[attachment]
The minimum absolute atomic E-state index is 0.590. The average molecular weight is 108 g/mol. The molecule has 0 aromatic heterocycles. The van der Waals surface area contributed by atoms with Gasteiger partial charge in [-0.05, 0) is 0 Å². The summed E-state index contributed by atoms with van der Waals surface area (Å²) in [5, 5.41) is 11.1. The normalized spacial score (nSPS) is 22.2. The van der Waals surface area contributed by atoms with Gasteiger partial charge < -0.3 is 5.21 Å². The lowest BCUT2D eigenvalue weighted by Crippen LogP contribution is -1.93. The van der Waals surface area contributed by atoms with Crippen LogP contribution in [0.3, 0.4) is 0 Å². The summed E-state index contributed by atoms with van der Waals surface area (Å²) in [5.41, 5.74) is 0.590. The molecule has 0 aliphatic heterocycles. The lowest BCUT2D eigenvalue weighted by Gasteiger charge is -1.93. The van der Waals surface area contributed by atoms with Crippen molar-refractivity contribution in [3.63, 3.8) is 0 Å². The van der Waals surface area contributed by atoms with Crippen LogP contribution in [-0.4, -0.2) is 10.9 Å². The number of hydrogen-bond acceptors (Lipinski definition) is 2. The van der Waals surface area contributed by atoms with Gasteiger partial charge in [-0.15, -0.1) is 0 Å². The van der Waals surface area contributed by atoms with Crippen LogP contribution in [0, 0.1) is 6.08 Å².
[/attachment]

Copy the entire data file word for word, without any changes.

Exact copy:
The minimum absolute atomic E-state index is 0.590. The average molecular weight is 108 g/mol. The molecule has 0 aromatic heterocycles. The van der Waals surface area contributed by atoms with Gasteiger partial charge in [-0.05, 0) is 0 Å². The summed E-state index contributed by atoms with van der Waals surface area (Å²) in [5, 5.41) is 11.1. The normalized spacial score (nSPS) is 22.2. The van der Waals surface area contributed by atoms with Gasteiger partial charge < -0.3 is 5.21 Å². The lowest BCUT2D eigenvalue weighted by Crippen LogP contribution is -1.93. The van der Waals surface area contributed by atoms with Crippen LogP contribution in [0.3, 0.4) is 0 Å². The summed E-state index contributed by atoms with van der Waals surface area (Å²) in [5.41, 5.74) is 0.590. The molecule has 0 aliphatic heterocycles. The lowest BCUT2D eigenvalue weighted by Gasteiger charge is -1.93. The van der Waals surface area contributed by atoms with Crippen molar-refractivity contribution in [3.63, 3.8) is 0 Å². The van der Waals surface area contributed by atoms with Crippen LogP contribution in [-0.4, -0.2) is 10.9 Å². The number of hydrogen-bond acceptors (Lipinski definition) is 2. The van der Waals surface area contributed by atoms with Gasteiger partial charge in [-0.15, -0.1) is 0 Å². The van der Waals surface area contributed by atoms with Crippen LogP contribution in [0, 0.1) is 6.08 Å².